Proposed sketch from Sewanee Village Implementation Plan. Photo courtesy of sewanee.edu.
By Anna Mann
The Sewanee Village Implementation meeting on February 5 addressed what Frank Gladu, Special Assistant to the Vice-Chancellor and Sewanee Village Project Manager, called the downtown’s “quality of life.” The discussion about Village aesthetics took place between 12 community members, University students and faculty, as well as a few St. Andrew’s Sewanee students.
Professor of Religious Studies, Dr. Sid Brown, was especially concerned with what she calls “dark sky lighting,” or the ability for astronomers and stargazers alike to continue to enjoy Sewanee’s night time display of stars. Brown stated that the University’s campus currently has lighting that allows night-goers to see where they’re headed without projecting light into the sky itself. The discussion ricocheted between concerns for campus safety, as some have complained that the University’s campus is too dark, and those with environmental concerns.
“When people move here, they’re coming because it’s a beautiful rural area with a vibrant village,” Brown explained. “What we have on campus, because we have an observatory, is dark sky land and it means that we protect the light from going up into the sky…. When people experience the sky, they feel something often beyond words. I want us to put the same attention into this new development that we have put up on the hill.”
From there, the conversation progressed to downtown’s “walkability,” which included concerns such as: shade, lower speed limits, bike lanes, and more places to sit. Some expressed concerns about remote parking without any sort of resting station along the way, while others championed for tighter canine leash laws and better sidewalks.
“The companion issue with walkability is destination. We’re lacking in destination right now, the basics are here but more would be better,” stated Stephen Burnett, a Sewanee community member.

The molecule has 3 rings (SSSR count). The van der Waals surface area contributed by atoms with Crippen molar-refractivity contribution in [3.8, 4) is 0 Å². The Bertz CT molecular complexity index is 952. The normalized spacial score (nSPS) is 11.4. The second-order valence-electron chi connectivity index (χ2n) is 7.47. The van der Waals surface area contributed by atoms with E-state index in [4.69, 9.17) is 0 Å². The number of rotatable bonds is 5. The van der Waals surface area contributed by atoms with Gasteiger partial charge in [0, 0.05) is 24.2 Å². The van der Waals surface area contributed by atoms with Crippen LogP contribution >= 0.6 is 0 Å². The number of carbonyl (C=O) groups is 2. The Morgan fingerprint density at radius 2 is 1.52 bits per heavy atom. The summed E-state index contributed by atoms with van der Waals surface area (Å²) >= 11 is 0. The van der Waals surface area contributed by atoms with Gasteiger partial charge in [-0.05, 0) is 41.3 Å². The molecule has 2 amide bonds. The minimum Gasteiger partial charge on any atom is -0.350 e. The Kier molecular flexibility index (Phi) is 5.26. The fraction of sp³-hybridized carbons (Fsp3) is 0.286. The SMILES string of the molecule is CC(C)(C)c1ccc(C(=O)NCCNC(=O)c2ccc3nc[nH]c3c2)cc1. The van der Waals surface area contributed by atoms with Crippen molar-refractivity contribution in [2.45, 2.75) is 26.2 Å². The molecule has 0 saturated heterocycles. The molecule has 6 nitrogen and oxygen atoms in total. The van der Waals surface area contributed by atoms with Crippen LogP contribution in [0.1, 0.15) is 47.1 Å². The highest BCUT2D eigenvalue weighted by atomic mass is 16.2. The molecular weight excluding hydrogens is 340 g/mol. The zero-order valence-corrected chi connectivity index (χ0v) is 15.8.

In addition to the open discussion, Gladu updated those in attendance on the downtown projects. Tennessee state road engineers are beginning to look at the narrowing of 41-A, which currently separates Shenanigans from the Sewanee Market. However, plans for the Village Green, to be located in the place of the current Sewanee Market, have been put on hold until the building of the specialty food market.
The specialty food market with alleged apartment buildings overhead could now be arranged in a two story building instead of three, as its plans are still up fluctuating. In addition to the apartments above the market, further housing is to be added for Sewanee employees that cannot find places to live in the current stock. However, Gladu assured meeting-goers that they would by no means flood the market with too much housing, as his team plans to be both “deliberate and incremental [about the building].”
“We just don’t have the housing stock that used to fit the employee’s ability to buy housing in Sewanee,” Gladu explained, “So this request for a proposal was an attempt to reach out to developers who were willing to build on sites that admittedly are not pristine… we want developers that are willing to build some housing that is at a price that people can afford here at Sewanee and be satisfied with that.”
Gladu reports that the committee is evaluating site specific proposals from developers this month with more concrete plans to be developed by the end of the academic year.
However, some attendees seemed equal parts nervous and hopeful about the housing changes. Though Lynn Stubblefield, Sewanee native and longtime real estate agent, would love an increase in affordable housing, she explained that, “gentrification is a frightening thing that I don’t want to see happen to my town. I want to live in a place that has diversity.”
In regards to the bookstore’s plans, Gladu states the proposed building has been redesigned both internally and externally, with plans to break ground “with any luck” this spring. If plans have developed enough to begin this semester, Gladu says the bookstore should hopefully be opened spring 2020. The University is not only considering how long construction will take but the timing of the bookstore’s grand opening as well.
“The bookstore is a project that has regained some momentum,” Gladu said. “The University architect and Director of Planning, Design, and Construction is trying to put the finishing touches on the revisions.”
As the meeting wound to its close, many shook hands with Gladu and expressed their thanks that the project had remained open to the public during each planning phase. “Hopefully we’ll move some dirt in the right places soon,” Gladu responded optimistically.